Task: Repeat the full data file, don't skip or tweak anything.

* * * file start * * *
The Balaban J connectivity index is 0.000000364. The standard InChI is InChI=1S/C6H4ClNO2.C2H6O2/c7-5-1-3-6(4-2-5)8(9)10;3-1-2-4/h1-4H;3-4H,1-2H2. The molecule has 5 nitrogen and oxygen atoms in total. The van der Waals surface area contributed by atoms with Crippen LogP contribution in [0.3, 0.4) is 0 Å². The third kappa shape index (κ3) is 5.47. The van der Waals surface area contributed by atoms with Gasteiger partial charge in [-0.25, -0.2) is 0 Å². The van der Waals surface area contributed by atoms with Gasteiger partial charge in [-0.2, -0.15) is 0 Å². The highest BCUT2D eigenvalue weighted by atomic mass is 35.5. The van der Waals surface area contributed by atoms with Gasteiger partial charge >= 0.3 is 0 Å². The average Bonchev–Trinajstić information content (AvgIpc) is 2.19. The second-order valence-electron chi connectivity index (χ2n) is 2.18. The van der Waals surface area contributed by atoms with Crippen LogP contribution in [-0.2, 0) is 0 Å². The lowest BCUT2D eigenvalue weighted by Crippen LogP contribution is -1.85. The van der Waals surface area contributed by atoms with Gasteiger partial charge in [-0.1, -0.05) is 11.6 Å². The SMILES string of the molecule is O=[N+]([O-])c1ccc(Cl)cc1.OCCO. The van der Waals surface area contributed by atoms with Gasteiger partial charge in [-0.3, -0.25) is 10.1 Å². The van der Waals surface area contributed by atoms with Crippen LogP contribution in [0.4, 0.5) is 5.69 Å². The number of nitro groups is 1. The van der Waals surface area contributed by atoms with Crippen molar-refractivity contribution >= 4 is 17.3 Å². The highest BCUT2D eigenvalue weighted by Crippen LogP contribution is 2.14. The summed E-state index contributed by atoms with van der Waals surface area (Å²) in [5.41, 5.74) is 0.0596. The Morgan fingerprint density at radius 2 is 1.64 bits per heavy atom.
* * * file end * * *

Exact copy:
The Balaban J connectivity index is 0.000000364. The standard InChI is InChI=1S/C6H4ClNO2.C2H6O2/c7-5-1-3-6(4-2-5)8(9)10;3-1-2-4/h1-4H;3-4H,1-2H2. The molecule has 5 nitrogen and oxygen atoms in total. The van der Waals surface area contributed by atoms with Crippen LogP contribution in [0.3, 0.4) is 0 Å². The third kappa shape index (κ3) is 5.47. The van der Waals surface area contributed by atoms with Gasteiger partial charge in [-0.25, -0.2) is 0 Å². The van der Waals surface area contributed by atoms with Gasteiger partial charge in [-0.2, -0.15) is 0 Å². The highest BCUT2D eigenvalue weighted by atomic mass is 35.5. The van der Waals surface area contributed by atoms with Gasteiger partial charge >= 0.3 is 0 Å². The average Bonchev–Trinajstić information content (AvgIpc) is 2.19. The second-order valence-electron chi connectivity index (χ2n) is 2.18. The van der Waals surface area contributed by atoms with Crippen LogP contribution in [-0.2, 0) is 0 Å². The lowest BCUT2D eigenvalue weighted by Crippen LogP contribution is -1.85. The van der Waals surface area contributed by atoms with Gasteiger partial charge in [-0.1, -0.05) is 11.6 Å². The SMILES string of the molecule is O=[N+]([O-])c1ccc(Cl)cc1.OCCO. The van der Waals surface area contributed by atoms with Gasteiger partial charge in [-0.3, -0.25) is 10.1 Å². The van der Waals surface area contributed by atoms with Crippen LogP contribution in [0.4, 0.5) is 5.69 Å². The number of nitro groups is 1. The van der Waals surface area contributed by atoms with Crippen molar-refractivity contribution >= 4 is 17.3 Å². The highest BCUT2D eigenvalue weighted by Crippen LogP contribution is 2.14. The summed E-state index contributed by atoms with van der Waals surface area (Å²) in [5.41, 5.74) is 0.0596. The Morgan fingerprint density at radius 2 is 1.64 bits per heavy atom.